• Laura Flynn Endres

Should You Exercise When You're Stressed Out?

Updated: Jul 16

Last week was a WEEK.

- One of my clients died.

- I woke up the next day unable to move my neck without major pain.

- We hosted a small Super Bowl gathering so prep, cooking, cleaning, drinking... ahem.

- I launched a corporate wellness beta test for 30 people in Los Angeles & Chicago.

- On top of regular work.

- Plus POLITICS (cue internal scream)

I suddenly felt super overwhelmed, over-extended, drained. Weepy. Fragile.

It's so weird to me that in times like this, I need self-care habits more than ever but it's also harder to think straight to do those things I know will help. Or even remember them!

Debilitating Stress is E.V.I.L.

It's the same for nutrition and exercise. When I'm feeling especially blue, I'm more likely to eat foods that don't serve me in the end because I'm feeling sorry for myself or I think I deserve it or I'm in "fuck it" mode.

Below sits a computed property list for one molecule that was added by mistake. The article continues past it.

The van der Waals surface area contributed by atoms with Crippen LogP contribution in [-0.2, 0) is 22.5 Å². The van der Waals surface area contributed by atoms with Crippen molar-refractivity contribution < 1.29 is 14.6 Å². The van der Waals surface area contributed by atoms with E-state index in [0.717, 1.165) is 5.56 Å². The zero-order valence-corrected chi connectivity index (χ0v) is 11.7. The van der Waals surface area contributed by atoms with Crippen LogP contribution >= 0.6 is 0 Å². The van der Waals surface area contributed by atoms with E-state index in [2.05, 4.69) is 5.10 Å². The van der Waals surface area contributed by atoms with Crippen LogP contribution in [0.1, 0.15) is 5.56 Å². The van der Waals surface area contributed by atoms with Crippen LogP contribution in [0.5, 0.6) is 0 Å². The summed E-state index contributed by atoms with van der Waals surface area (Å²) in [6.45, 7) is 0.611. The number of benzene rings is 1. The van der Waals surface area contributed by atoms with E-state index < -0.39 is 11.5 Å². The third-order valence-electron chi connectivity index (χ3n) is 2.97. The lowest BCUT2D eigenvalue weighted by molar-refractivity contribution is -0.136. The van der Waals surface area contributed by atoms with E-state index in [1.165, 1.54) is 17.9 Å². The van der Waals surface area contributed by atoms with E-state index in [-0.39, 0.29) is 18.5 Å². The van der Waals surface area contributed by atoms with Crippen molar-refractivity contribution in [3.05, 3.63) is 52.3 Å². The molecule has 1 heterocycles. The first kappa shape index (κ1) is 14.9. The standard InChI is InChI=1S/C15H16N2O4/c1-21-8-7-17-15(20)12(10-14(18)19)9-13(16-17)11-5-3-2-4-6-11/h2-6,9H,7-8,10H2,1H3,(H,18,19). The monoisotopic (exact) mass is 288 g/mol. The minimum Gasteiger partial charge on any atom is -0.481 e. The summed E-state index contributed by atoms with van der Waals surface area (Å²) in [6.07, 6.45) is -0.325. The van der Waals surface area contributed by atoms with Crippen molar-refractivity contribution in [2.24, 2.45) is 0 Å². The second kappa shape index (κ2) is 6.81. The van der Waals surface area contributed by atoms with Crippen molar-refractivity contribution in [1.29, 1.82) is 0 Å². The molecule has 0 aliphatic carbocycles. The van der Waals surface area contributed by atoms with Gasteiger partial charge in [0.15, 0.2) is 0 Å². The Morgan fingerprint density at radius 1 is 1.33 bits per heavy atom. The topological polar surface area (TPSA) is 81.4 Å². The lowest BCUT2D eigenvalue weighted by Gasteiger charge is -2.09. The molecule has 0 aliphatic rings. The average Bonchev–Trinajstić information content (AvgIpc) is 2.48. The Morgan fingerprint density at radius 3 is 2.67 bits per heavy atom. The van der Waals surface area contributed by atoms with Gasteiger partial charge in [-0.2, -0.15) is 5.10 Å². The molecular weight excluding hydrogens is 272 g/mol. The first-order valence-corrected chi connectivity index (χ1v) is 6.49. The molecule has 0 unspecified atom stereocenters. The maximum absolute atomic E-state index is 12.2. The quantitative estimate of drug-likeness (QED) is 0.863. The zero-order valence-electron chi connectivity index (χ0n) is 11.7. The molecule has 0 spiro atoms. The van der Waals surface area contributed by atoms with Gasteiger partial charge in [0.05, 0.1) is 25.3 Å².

(Sorry for the language.)

When I'm stressed, an appropriate workout will usually pull me out of my funk (exercise can be a brilliant stress-buster) but it also feels like "one more stupid thing I have to do" so it's easy to justify skipping it. And beating myself up in a workout only drains me more.

I dare say that thanks to politics and the never-ending news cycle, on top of the usual stressors, everyone is revving at a much higher stress level than usual.

And no matter who you support and what you believe, the current climate is taking a toll on your health. How can it not?


"I hate people."

I knew I had to pull back and get a grip when I found myself thinking, I hate people.

Because here's the thing - I don't hate people. My cup was overflowing. That’s all.

So I tapped out.

I stopped looking and reading and listening for a bit.

I went hiking and turned off my phone (save for a few brilliant photo opps).

I took a nap.

Self-care is always important, but especially now.



Here are some of the things I do when I need to de-stress.

Oh, but wait. First, let's talk about the things we think will help but which usually, instead, make it worse:



- FORGING AHEAD, when all signs are pointing to needing a break

- SAYING YES TO MORE THINGS, unless it's a weeklong retreat in the treetops of Bali (ha)


Some of those things might make you feel better temporarily, but they have an overall net addition to your stress.